Ghost Ship Building Owners Knew of Electrical Issues Before Deadly Fire

Ajesh Shah via AP
This 2014 photo provided by Ajesh Shah shows the interior of a portion of the 'Ghost Ship' warehouse, taken while he was on a tour as a potential tenant of the Oakland, Calif., building. Dozens of people died at a party after a fire that started on Dec. 2, 2016 and swept through the building. 

Owners of the building that housed the Ghost Ship knew about dangerous electrical issues more than two years before a fire there killed 36 people at a party last December. 

According to emails obtained by The Mercury News, the landlords were aware of a transformer fire in an adjacent space that was never reported to authorities and tenants' upgrades to the power system that were done without city permits. All of this could strengthen a possible criminal case. 

One email dated Feb. 15, 2015, from the Kai Ng, son of building owner Chor Ng, told Derick Almena, who ran the Ghost Ship artists' cooperative in an illegally converted warehouse, "The lack of electrical infrastructure was made very clear before your lease began."

Almena, who sublet space in the former milk bottling plant to artists who lived there, had complained to Kai Ng about electricity flowing to the building through "ancient and violated lines of distribution" that were "in dire need of a total and immediate upgrade."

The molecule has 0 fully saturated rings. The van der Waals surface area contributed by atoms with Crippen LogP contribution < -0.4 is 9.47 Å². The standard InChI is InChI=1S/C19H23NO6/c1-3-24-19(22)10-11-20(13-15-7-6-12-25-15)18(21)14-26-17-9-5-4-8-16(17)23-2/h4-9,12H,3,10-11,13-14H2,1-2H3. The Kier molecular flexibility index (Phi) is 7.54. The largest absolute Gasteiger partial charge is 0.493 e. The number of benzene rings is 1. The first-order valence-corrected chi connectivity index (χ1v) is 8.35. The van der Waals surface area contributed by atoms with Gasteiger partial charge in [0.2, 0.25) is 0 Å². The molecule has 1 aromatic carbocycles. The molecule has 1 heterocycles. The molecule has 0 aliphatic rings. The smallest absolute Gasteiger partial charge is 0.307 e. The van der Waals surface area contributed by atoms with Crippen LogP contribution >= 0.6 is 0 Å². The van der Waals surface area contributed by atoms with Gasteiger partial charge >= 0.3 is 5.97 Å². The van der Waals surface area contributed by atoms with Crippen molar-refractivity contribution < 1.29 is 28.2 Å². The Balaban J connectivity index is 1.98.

Other emails reveal the landlords were aware of a small electrical fire in 2014 in an adjoining auto body shop. It went unreported and was attended to an unlicensed contractor, who was also a tenant at the time, who said the fire was caused by a "catastrophically overloading" power system. When that unlicensed contractor said a second transformer needed replacing because it was too small to carry the electrical load, it was never done.

The list of known problems does not end there. As recently as two months before the deadly Ghost Ship fire in December 2016, Ghost Ship resident Max Harris emailed Kai Ng and his sister Eva Ng, who act as property managers for their mother, warning about "overexertion" on the electrical system. The concerns were disregarded. 

"Kai Ng totally sidestepped my expression of needing stability," Harris told The Mercury News. "I said it was terminal and was getting worse, and he just asked for more money."

A legal analyst told the newspaper that these revelations of what the Ngs knew will strengthen an involuntary mans later charge and also makes second degree murder charges more plausible.